French presidential frontrunner Emmanuel Macron vowed Wednesday not to “yield a centimetre” to Marine Le Pen after being booed and heckled with chants backing his far-right rival during a chaotic visit to an under-threat factory in the nation’s rustbelt.
“We have two projects for the country going head to head against one another,” said Macron as he visited a cafe in the northern village of Bully-les-Mines.
“So I shall not cede a centimetre of space, not a second’s respite, not an ounce of energy,” to Le Pen, Macron insisted.
Earlier, Le Pen had stolen some of the pro-European candidate’s thunder by visiting workers hours ahead of him at the same factory in his northern home town of Amiens.
Macron was booed and heckled as he made a chaotic visit to the under-threat factory in the nation’s depressed northern rustbelt where Le Pen topped first round voting.
Some in the crowd shouted “President Marine!” and booed as the 39-year-old former banker arrived outside the Whirlpool appliance factory in Amiens, where Le Pen had already made an unannounced stop.
US multinational Whirlpool runs the facility which is threatened with outsourcing to Poland.
“Of course there is anger in this country, there is anxiety. Responsibility must be taken, that’s why I’m here,” pro-business former economy minister Macron told workers.
Macron tried to counter accusations that he had made a complacent start to campaigning for the presidential runoff on May 7 after finishing ahead of Le Pen, 48, in Sunday’s first round.
While Macron had arranged to meet Whirlpool workers’ union representatives without actually visiting the plant, Le Pen turned up unannounced outside the plant and posed for selfies with workers and attacked her rival.
“Everyone knows what side Emmanuel Macron is on - he is on the side of the corporations,” Le Pen said. “I am on the workers’ side, here in the car park, not in restaurants in Amiens.”
As news broke of the Le Pen visit, Macron announced he would also meet employees, telling them the only reason that the anti-EU Le Pen had come was “because I’m here”.
He also retorted on Twitter that she had spent “10 minutes with her supporters in a car park in front of the cameras” whereas he had spent “an hour and a half with union representatives and no media.”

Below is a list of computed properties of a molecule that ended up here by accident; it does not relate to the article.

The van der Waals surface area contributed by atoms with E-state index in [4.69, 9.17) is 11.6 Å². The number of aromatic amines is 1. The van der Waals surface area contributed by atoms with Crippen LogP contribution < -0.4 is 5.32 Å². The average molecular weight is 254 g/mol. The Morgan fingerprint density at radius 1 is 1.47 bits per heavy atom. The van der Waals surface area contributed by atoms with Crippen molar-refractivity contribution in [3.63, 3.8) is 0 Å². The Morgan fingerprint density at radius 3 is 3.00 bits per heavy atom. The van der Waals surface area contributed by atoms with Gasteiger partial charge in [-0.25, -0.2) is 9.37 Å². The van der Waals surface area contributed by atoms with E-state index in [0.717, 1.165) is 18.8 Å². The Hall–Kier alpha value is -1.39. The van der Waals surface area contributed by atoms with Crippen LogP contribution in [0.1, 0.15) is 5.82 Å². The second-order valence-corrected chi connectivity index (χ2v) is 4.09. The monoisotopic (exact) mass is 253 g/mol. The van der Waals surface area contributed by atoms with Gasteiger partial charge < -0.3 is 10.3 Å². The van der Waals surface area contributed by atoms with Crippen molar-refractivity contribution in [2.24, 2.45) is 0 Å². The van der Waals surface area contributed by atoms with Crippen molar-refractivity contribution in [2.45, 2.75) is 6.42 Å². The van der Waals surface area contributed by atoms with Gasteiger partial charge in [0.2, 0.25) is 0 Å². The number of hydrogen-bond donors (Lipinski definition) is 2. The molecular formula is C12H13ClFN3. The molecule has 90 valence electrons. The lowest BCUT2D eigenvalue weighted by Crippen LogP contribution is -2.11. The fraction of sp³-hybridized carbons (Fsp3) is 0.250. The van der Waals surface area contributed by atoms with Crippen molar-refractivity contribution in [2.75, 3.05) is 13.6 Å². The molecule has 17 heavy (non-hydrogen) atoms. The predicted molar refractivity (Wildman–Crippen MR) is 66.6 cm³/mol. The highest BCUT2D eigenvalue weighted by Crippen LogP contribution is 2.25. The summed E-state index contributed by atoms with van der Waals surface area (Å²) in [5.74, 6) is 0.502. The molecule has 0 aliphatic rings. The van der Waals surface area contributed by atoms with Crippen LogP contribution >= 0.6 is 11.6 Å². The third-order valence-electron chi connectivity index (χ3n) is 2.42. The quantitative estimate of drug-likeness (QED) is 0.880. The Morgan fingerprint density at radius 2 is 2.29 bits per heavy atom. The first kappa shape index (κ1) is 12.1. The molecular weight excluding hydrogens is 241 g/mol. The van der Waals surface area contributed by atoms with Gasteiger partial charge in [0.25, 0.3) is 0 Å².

A Wednesday poll suggested Macron will defeat Le Pen by a margin of 21 points, but as the day’s events showed, the far-right candidate is a vastly more experienced political campaigner.
And after the shocks of Britain’s vote to leave the European Union and Donald Trump’s unlikely ascent to the White House, analysts say a late surge by Le Pen is still possible.
Macron’s visit north came as a Harris Interactive poll showed 52 per cent of the French believe he botched the start of campaigning for the run-off.
After winning Sunday’s contest with 24.1 per cent to Le Pen’s 21.3 per cent, Macron gave an exuberant victory speech followed by a high-profile celebration at a Paris restaurant, drawing criticism from some quarters.
Socialist Party boss Jean-Christophe Cambadelis told French radio: “He was smug. He wrongly thought that it was a done deal. It’s not a done deal.”
President Francois Hollande appeared on Tuesday to admonish his former economy minister for not taking the fight to Le Pen immediately after the first round.
Since securing her berth in the run-off, Le Pen has turbo-charged her campaign with a string of appearances and statements, leaving her opponent on the back foot.
In contrast, her opponent convened strategy meetings about June’s legislative elections that will determine the shape of a future Macron government.
Le Pen will hold a rally in the Riviera city of Nice on Thursday, a bastion of France’s right that was targeted by a jihadist-inspired truck attack that killed 86 people last July.
Le Pen has called for France to take back control of its borders from the European Union and deport all foreigners on a terror watchlist, accusing Macron of being soft on security.
A key factor in the race is which candidate the supporters of Communist-backed Jean-Luc Melenchon, who finished in fourth place with 19.58 per cent on Sunday, will now back.
Melenchon faced criticism after he failed to urge his backers to get behind Macron as part of the so-called “republican front”, the decades-old French tactic of closing ranks to block the far-right.
But Melenchon’s spokesman Alexis Corbiere told French TV channel LCI that “for us the National Front is a danger” and urged viewers to not give “a single vote to the National Front.”